Archive for April, 2010

YouTube Video Tools for Teachers

Here are a few video tools for YouTube  all teachers should know about:

YouTube – http://www.youtube.com/

TubeChop http://www.tubechop.com/ – Ever had a video on Youtube that you only wanted to show part of?  This website helps with that.

  1. Find a YouTube Video you want to clip
  2. Copy the URL – and go to http://www.tubechop.com/
  3. Paste in the url into the provided box on the webpage
  4. Select video and choose “Chop It.”
  5. Choose the portion of the video you want to keep by dragging the markers on the beginning and end of the clip and click on “Chop It”
  6. The website then provide you with a link to your chopped video as well as an embed code to place that clip on a webpage.

Kick You Tube – – Download YouTube videos for future use.       You have options on what format you want to save the video and downloaded videos can be stored on Thumb drives or DVD’s for access when the network is down or you don’t want to rely on streaming.  Basically you type in the work “kick” in the url before”youtube” and follow the instructions.

A great tutorial on how to do this can be found at Tammy Worcester Tip of the Week.

YouTube to Mp3 Converter – http://www.video2mp3.net/ – convert video clips into mp3 clips.  Good when looking for sound bites for instruction.

Tags: , ,

Wallwisher in the Classroom

I started to title this blog post – A New Way to Brainstorm – but then I realized that Wall Wisher offers so much more than that.

Wallwisher is a free internet application that allows you to build a wall that then you or you and others can post notes on.   To build a wall you will need to log in with an email account but an email account is not needed to post notes on that wall.  Good news for those of us working with students under the age of 14.    Privacy levels can be set for each wall and posts can be moderated.

Once a wall is built there are a number of ways to distribute or share your wall.  Walls can be embedded into a webpage, blog or wiki.  You can link directly to the wall for users to go straight there.  It also provides an RSS feed so walls can be monitored through your RSS readers, such as iGoogle.

As I started looking for how others were using this tool I found the ideas fit into a few categories.  (This was easy to do as I took the ideas that were posted on the wall and started moving them around to create the groups!)

  • Brainstorming/ Idea Gathering
  • Homepages – a place to gather resources, post announcements, leave messages, provide homework help, etc.
  • Skill building – note-taking, vocabulary, sorting and summarization work wonderfully on this.
  • Portfolios of Student Work – either as a class or an individual.

I created a wall with all the ideas of classroom use I have found by searching the web and have embedded the wall below.  Please feel free to add to it!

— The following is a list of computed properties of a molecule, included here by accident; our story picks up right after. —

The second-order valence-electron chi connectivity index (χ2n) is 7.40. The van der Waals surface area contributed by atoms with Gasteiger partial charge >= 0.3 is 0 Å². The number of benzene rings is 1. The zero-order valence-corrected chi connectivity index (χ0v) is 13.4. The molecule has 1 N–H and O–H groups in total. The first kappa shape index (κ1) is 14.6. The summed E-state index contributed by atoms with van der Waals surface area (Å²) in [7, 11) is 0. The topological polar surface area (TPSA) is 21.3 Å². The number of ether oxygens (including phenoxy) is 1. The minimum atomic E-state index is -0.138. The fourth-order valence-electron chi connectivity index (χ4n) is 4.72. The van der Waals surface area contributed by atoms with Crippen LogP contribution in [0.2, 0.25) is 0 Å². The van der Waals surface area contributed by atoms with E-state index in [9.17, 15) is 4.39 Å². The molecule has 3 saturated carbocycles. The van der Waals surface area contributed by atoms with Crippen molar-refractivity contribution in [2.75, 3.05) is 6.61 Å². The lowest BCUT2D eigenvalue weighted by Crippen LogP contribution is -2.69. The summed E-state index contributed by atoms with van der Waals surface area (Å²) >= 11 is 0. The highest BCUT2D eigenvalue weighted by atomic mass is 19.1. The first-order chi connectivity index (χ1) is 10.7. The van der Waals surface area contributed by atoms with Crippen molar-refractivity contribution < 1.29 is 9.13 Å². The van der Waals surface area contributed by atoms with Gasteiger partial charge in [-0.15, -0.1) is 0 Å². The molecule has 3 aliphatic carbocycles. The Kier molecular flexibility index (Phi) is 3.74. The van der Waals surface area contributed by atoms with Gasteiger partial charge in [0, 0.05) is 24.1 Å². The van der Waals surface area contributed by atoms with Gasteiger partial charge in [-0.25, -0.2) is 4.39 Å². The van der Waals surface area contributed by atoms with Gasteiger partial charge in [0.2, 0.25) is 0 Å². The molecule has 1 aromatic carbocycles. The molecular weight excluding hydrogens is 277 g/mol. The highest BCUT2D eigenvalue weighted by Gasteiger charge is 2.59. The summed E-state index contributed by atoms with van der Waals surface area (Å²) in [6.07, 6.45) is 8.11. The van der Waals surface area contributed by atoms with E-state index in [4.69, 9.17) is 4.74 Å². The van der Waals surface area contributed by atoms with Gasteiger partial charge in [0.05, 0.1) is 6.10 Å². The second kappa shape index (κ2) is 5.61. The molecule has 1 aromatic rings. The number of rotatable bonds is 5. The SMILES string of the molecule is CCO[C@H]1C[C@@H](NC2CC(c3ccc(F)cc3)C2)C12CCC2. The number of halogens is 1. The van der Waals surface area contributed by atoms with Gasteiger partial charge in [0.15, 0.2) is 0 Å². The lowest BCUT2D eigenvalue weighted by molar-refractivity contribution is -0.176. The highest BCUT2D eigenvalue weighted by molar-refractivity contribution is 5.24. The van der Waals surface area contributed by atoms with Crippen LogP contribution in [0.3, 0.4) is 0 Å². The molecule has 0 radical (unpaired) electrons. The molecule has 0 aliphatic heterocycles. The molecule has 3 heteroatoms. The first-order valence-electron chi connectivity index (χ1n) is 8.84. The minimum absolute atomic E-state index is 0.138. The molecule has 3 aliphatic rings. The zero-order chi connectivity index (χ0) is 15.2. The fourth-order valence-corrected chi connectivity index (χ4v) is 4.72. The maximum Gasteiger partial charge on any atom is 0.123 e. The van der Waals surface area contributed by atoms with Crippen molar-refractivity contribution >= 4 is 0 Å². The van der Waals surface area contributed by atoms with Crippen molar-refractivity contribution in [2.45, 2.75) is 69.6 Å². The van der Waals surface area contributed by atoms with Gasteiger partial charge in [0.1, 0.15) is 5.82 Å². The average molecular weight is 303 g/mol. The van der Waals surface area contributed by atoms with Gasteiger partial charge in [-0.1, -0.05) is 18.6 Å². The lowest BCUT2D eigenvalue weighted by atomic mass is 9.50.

Get Started:

The best way to learn to use this tool is to jump in and get started!

Go to my wallwisher sandbox and make your first post: http://www.wallwisher.com/wall/RobinySandbox

Or go to: http://www.wallwisher.com – log in and build your first wall.

Please share your ideas for wallwisher or the walls you build!

Tags: , , , , , , , , , ,

Glogster – Create an Interactive Poster

Making a poster, creating a model, or drawing a picture all help increase activity in the brain by having students take information in one form and transform it into another. Classroom Instruction that Works indicates that using nonlinguistic representations achieved a 27 percentile gain  As a history teacher I also found those assignments more enjoyable to grade than essays where they students copied information from books and online resources without ever thinking about what they were writing.

So how to make use of this technique using technology?  One way is Glogster.

What is Glogster EDU?

Glogster EDU is the educational version of the Glogster site.  Teachers and students can design interactive posters that incorporate artwork, videos, music, links to other websites, wordles, etc.

Sample Math Glog:

Teachers are given 100 free student accounts to allow students to create their own glogs under the teacher’s account.  User names and passwords are automatically generated and sent to the teacher’s account.

Finished products can be embedded into wikis, webpages, or teacherweb sites using the provided html embed code.  You can also link to the glog itself.

The site provides background templates and frames to get you started in all sorts of themes.

See this glog on Glogster EDU for more info: http://thilby.edu.glogster.com/glogsteredu/

(Warning – make sure you are using the EDU version for your students.  Glogs found on the original site may not be suitable for all audiences.)

Getting Started:

If you are ready to try this resource out, go to http://edu.glogster.com/register/ and register for an account.

For a step by step tutorial check out – Glogster Tutorial Page – by Traci Blazosky

Uses in the Classroom:

  • Create a glog as the homepage for a class project with all the info.
  • Using a projector use the glog as a the home base for your lesson or discussion in class.
  • replace traditional poster board projects with a glog
  • group images together to set the tone for a historical unit or a novel’s setting
  • gather all the notes together for a math concept so the formulas and examples are all in one place.
  • Create a glog to replace a research paper. (If they are copying all the info from online anyway – why not show them how to link to those sources and write a summary that introduces the link?)

Sample Glog for To Kill a Mockingbird:

Resources:

Tags: , , ,